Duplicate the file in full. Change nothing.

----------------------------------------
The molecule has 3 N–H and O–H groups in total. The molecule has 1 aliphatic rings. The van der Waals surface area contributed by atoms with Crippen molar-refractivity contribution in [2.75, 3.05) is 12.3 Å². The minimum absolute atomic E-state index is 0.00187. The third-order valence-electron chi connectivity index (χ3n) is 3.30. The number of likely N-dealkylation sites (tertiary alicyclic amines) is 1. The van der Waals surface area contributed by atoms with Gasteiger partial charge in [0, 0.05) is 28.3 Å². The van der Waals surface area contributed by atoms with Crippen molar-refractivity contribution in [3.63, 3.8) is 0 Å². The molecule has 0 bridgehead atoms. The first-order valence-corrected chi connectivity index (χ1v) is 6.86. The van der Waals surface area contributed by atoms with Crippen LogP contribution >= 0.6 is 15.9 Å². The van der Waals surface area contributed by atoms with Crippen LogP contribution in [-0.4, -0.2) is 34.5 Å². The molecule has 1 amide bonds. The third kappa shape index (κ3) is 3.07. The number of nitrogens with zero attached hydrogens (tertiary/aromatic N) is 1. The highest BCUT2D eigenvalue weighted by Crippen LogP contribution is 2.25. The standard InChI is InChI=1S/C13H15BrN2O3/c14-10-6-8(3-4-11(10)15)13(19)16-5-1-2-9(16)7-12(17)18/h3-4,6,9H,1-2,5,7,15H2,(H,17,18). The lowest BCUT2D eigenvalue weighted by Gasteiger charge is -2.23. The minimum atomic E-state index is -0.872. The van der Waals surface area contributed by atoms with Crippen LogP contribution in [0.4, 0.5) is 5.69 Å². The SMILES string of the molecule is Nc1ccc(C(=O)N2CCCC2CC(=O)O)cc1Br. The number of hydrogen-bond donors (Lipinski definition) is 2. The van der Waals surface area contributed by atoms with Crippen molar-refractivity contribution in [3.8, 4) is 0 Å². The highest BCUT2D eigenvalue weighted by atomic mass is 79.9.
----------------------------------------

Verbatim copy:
The molecule has 3 N–H and O–H groups in total. The molecule has 1 aliphatic rings. The van der Waals surface area contributed by atoms with Crippen molar-refractivity contribution in [2.75, 3.05) is 12.3 Å². The minimum absolute atomic E-state index is 0.00187. The third-order valence-electron chi connectivity index (χ3n) is 3.30. The number of likely N-dealkylation sites (tertiary alicyclic amines) is 1. The van der Waals surface area contributed by atoms with Gasteiger partial charge in [0, 0.05) is 28.3 Å². The van der Waals surface area contributed by atoms with Crippen molar-refractivity contribution in [3.63, 3.8) is 0 Å². The molecule has 0 bridgehead atoms. The first-order valence-corrected chi connectivity index (χ1v) is 6.86. The van der Waals surface area contributed by atoms with Crippen LogP contribution >= 0.6 is 15.9 Å². The van der Waals surface area contributed by atoms with Crippen LogP contribution in [-0.4, -0.2) is 34.5 Å². The molecule has 1 amide bonds. The third kappa shape index (κ3) is 3.07. The number of nitrogens with zero attached hydrogens (tertiary/aromatic N) is 1. The highest BCUT2D eigenvalue weighted by Crippen LogP contribution is 2.25. The standard InChI is InChI=1S/C13H15BrN2O3/c14-10-6-8(3-4-11(10)15)13(19)16-5-1-2-9(16)7-12(17)18/h3-4,6,9H,1-2,5,7,15H2,(H,17,18). The lowest BCUT2D eigenvalue weighted by Gasteiger charge is -2.23. The minimum atomic E-state index is -0.872. The van der Waals surface area contributed by atoms with Crippen LogP contribution in [0.4, 0.5) is 5.69 Å². The SMILES string of the molecule is Nc1ccc(C(=O)N2CCCC2CC(=O)O)cc1Br. The number of hydrogen-bond donors (Lipinski definition) is 2. The van der Waals surface area contributed by atoms with Crippen molar-refractivity contribution in [3.8, 4) is 0 Å². The highest BCUT2D eigenvalue weighted by atomic mass is 79.9.